307 Pedder Building, 12 Pedder St., Central
In a city known for its dime-a-dozen custom tailors, the Armoury quickly made a name for itself back in 2010 when it started offering bespoke men’s clothing by top craftsman from Spain, Italy, and the UK. The high-ceilinged, dark wood-paneled space serves as a backdrop for an assortment of colorful Drake’s ties and suede Aldens for the modern gentleman. It’s the kind of place you can walk into and leave with a whole new wardrobe that’s tailor-made just for you. Bonus: the concierge-like shop staff is happy to tell you if your sportcoat is too big in the shoulders, or if you can really pull off that double-breasted jacket. The Armoury has a second location in HK on Queen’s Road Central and a US outpost in Tribeca in New York City.
Aqua Luna Harbor Cruise
Central Pier 9, Central
Sure, there's something inherently cheesy about a harbor cruise but this one offers incredible views of Hong Kong's skyline (cocktails in hand) and is surprisingly worth it. You can reserve online; the boat is also available for special event private charters.
11 Gough St., Central
If you have time to swing by just one store in Hong Kong to pick up gifts for friends back home, WOAW (stands for World of Amazing Wonders) should be it. Curated by local entrepreneur Kevin Poon, the store is an unexpected blend of industrial and rustic elements (exposed pipe ceilings and wood fixtures throughout), packed to the rafters with hard-to-find goods—everything from vintage band tees to feather-weight sunglasses from Mykita to out-there interpretations of everyday items like ashtrays, flip-flops, canvas totes, and more.
Neo Cocktail Club
10 Shin Hing St., Central
A little less sparkly than some of the other bars in Hong Kong, Neo has a cool '60s vibe, with retro furniture, a foosball table, and a pinball machine. The menu, too, is a bit more cocktail bar than full-on club, with a selection of vintage-inspired craft cocktails. This is still Hong Kong, though, so expect a lineup of DJs after the dinner hour.
38 Staunton St., Central
Feather Boa is the kind of "secret bar" that you're likely to hear about: Their specialty is fresh strawberry daiquiris made to order, and they have become somewhat legendary for it. Like a classic speakeasy, the exterior is unremarkable, but the décor inside is fitting of this former antiques shop. They have an occasionally enforced members-only rule—not surprisingly, it's less likely to be enforced earlier in the evening.
The Centrium, 60 Wyndham St., Central
Opened in 1967, Dragon-i is somewhat of a Hong Kong institution at this point—since it's a favorite for expats and tourists, it's an easy place to ease into Hong Kong's club scene. The interior (designed by India Mahdavi, who was also behind the stunning pink gallery at Sketch in London) has a stereotypically Chinese aesthetic, with red lanterns hanging above the always-packed dance floor. The music program is handled by Chris Samba, a former Arsenal soccer player who both DJs himself and packs the schedule with some of the best acts in Hong Kong.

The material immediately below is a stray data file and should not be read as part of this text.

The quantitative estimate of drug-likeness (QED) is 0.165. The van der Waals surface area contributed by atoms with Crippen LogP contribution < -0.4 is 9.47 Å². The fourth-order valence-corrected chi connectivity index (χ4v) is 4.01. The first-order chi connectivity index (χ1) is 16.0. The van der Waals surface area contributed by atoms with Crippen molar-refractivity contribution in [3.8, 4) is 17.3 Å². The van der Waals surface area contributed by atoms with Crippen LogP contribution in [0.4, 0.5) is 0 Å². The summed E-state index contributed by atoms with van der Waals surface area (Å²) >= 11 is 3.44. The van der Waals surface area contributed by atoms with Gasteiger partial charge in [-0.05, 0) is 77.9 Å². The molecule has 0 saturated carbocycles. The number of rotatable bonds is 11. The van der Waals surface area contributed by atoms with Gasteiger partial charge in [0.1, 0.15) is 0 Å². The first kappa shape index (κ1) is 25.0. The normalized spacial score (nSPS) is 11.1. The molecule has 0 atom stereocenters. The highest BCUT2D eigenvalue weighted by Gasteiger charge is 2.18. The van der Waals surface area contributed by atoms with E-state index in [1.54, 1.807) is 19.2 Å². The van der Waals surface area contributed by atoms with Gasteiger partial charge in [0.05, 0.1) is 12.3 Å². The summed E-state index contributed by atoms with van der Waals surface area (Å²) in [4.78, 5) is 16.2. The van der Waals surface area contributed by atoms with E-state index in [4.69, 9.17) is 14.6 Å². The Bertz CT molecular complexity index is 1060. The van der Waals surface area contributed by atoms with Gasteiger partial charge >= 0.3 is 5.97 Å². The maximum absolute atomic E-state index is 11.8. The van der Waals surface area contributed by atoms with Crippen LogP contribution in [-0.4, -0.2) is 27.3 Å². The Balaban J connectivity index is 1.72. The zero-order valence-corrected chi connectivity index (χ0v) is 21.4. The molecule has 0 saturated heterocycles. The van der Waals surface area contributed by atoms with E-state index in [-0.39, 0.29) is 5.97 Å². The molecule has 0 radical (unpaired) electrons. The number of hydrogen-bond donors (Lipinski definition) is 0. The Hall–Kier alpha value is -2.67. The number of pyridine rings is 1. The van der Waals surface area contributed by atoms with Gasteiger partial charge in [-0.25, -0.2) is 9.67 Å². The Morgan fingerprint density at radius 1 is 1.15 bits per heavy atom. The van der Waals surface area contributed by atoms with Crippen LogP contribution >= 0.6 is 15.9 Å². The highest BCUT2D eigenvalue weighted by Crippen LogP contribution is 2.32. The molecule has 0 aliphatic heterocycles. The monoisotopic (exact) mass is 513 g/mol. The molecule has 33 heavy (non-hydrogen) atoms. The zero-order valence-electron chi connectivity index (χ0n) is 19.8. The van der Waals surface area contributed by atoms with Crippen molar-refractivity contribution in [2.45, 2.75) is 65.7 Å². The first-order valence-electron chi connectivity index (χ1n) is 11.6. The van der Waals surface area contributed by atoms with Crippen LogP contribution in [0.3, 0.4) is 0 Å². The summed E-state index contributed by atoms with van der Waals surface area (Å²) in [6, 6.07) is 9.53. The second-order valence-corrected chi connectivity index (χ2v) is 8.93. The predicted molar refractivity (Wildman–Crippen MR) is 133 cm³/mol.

74 Queen’s Rd., Central
The Pottinger, a 68-room boutique hotel tucked into the Central neighborhood, aims to infuse a bit of modernity into a storied part of town. Guest rooms are on the smaller side (you are in a densely packed metropolis, after all) but the tasteful, Chinoiserie touches makes you feel like you’re in a private residence. Don’t miss the gallery walls of black-and-white photographs by filmmaker Fan Ho, whose imagery tells a deeply personal story of the history of Hong Kong and Central.
16 Lan Kwai Fong, Central
Tokio Joe, located in Lan Kwai Fong, the popular nightlife section of Central, is a relatively casual restaurant where you'll get some of the best sushi in the city. The kitchen is run by two chefs who have been with Tokio Joe since the mid-1990's: one began as an apprentice at the restaurant and the other previously spent a decade working in kitchens in Japan. The menu is a contemporary take on Japanese favorites (sashimi, soba noodles, variations of don rice bowls), and changes a couple times a year, although some dishes, like their house salad with marinated tuna, never do.
20A D'Aguilar St., Central
Despite its somewhat hidden location in a side alley off of D'Aguilar Street, word quickly got out about this graffiti-adorned Mexican restaurant and lively cocktail bar when in it opened in 2012. They don't take reservations, but the bar here makes the wait actually entertaining. For food, don't skip on go-to's: chips and guac, Mexican street corn, queso fundido. Also try their watermelon salad, taco of the moment, and a few different tostadas to share. The kitchen closes at midnight but the bar stays open late (4am on weekends).
Ho Lee Fook
1-5 Elgin St., Central
While this Chinese/fusion restaurant found its inspiration in the 1960's Chinatown joints of NYC, the kitchen isn't afraid to try new things. Helmed by Chef Jowett Yu, who was born in Taiwan, trained in Sydney (at Testuya's), Ho Lee Fook's popularity is due in part to its exciting menu. The first floor of the restaurant houses its open kitchen, and downstairs, below ground level, is a dimly-lit, club-y dining room.
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